Fredo massaging Moe Green's back is very cringe worthy and I am not thinking that Fredo was without being in the wrong at all.
What I do know is that there are lots of ways the situation could have been handled and #1 on the list is getting Fredo out of that situation. This is a key part of the misguided leadership role of Michael. A man that inherited wealth and power, but didn't really earn it. In Fredo's eyes this was the case, and for good reason. Even Frank warned Michael that getting too close to Roth was not a good idea and Fredo being a liability should have been seen a lot earlier. For Michael to be all surprised about Fredo is to be blind to the ways of the family relationships. Michael didn't care or understand the relationships, and other knew it. The killing of Moe was the start of the crumbling of every relationship around.
It is this aspect where I feel sorry for Michael, because in lots of ways this is where he does have some feelings shown in regards to his brother. The problem is that the motto "it's not personal" was so misused that not only was he parroting his dad on the "we're gonna make him an offer..." with Moe Green...but also parroting the ideology that wacking your brother should be treated like any other employee. But the real thing, and I mean the real thing to consider is the fact that even with Tessio some thought was put into it. Michael makes the remark that Tessio was the smart one. Yet he doesn't think for a moment that Fredo is perhaps the dumb one?
As I said before, a sledge hammer to a fly swatter party. He wacked Fredo out of hate and emotion alone. Now do I think this translates over true love for a brother. NO.
By the way, anyone remember that Richard Pryor routine comparing Tessio/Tom Hagan death ride to relationships. I love that one and couldn't help but think of it. Just can't place when I heard it.
The really sad thing is that Fredo was obviously a nice guy, maybe easily lead astray but I don't think he ever meant real harm to anybody. To people in that world he was deemed weak, even Vito calls him weak. He just didn't belong in that world. Vito had always planned for Michael to not be involved in the family business but it just didn't work out that way...
The sadness of Fredo is always tinged for me with the sadness of John Cazale passing away so young - what a fantastic actor he was.
Connie’s plea for Fredo always gets me too.
I don't think Michael hated Fredo. But for sure there was a lot of emotion involved. I think there is a lot of anger in Michael, bubbling around just under the surface that every now and again boils over (slapping Kay for example).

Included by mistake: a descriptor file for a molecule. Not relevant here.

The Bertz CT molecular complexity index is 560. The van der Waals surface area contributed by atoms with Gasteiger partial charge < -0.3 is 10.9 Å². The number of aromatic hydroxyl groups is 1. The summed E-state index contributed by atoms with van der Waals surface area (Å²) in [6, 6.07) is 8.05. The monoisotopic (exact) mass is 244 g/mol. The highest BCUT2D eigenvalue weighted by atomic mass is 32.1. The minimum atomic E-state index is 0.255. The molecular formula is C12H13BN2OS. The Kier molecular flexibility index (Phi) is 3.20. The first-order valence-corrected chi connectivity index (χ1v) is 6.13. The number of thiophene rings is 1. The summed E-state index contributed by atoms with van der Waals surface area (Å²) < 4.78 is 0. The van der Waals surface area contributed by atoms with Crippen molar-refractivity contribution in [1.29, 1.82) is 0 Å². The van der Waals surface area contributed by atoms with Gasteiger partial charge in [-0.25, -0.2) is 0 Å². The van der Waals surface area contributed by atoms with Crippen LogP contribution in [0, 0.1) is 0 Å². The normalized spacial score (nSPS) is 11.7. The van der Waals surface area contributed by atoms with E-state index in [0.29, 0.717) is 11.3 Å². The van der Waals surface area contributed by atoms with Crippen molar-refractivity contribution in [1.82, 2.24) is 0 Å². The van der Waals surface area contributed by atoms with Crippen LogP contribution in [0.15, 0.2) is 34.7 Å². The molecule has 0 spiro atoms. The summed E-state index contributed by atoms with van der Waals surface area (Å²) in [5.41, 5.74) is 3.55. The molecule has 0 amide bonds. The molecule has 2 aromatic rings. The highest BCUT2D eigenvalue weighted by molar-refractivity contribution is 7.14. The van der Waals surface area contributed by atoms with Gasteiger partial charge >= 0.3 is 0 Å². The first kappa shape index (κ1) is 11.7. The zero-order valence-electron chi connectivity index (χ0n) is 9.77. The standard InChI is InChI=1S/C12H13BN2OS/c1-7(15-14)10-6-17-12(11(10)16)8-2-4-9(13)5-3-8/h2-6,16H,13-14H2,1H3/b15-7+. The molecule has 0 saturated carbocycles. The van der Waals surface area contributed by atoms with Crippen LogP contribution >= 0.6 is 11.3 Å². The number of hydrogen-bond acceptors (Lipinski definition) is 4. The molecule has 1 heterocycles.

If we think about it Michael's world has been turned upside down. We first see him in his uniform, seems a reasonably nice guy, with his wife to be Kay. A typical American couple some might say. He has no intention of going down the path his older brothers have and wants to make his own way in life. Then there is the hit on his father and then the attempted second hit and from that point his destiny is defined. His life completely changes and he commits murder to protect his father (Sollozo and McCluskey).
Michael then has to leave America, his family, his wife to be, behind. He doesn't know for sure how long he will be away, even if he will ever be able to return.
He starts to accept the life in Sicily and meets a girl who he marries and she is taken away from him. By a traitor to him, who was close to him. A bitter lesson learned which perhaps explains why Michael becomes so ruthless and perhaps paranoid later on.
When he returns to America he is now, by default, in line to be the next Don. Sonny is dead, Fredo is not up to the job.
Maybe some of the pent up anger and frustrations is at the position he is in, which he never set out to be in. Maybe he looks at Fredo and thinks you should be doing this but you are not strong enough, why should I be here? I'm supposed to be the kid brother getting looked after. So Fredo resents Michael been the Don and Michael, just maybe, resents Fredo for not been capable of stepping up to the plate.
The episode with Moe Greene is forgivable. And Fredo is forgiven- with a stern warning.
It is human nature to overcompensate and do irrational things when your ego is pilloried. Fredo, like Carlo before him, does not like being treated 2nd class, yet knows deep down it is justified. But the little monster inside keeps pushing him to distinguish himself. And then he "bumps into Johnny Ola"( i.e. Ola sets up an accidental meeting)and the rest is history.
Yeah, me too. Particularly when you know what is coming
Poor Fredo was doomed to be marginalized from the moment the Don was gunned down in front of him and he didn't react, or should I say did not react like you would expect a member of the Corelone Mafia family would.
Imagine if Sonny had been there...
Separate names with a comma.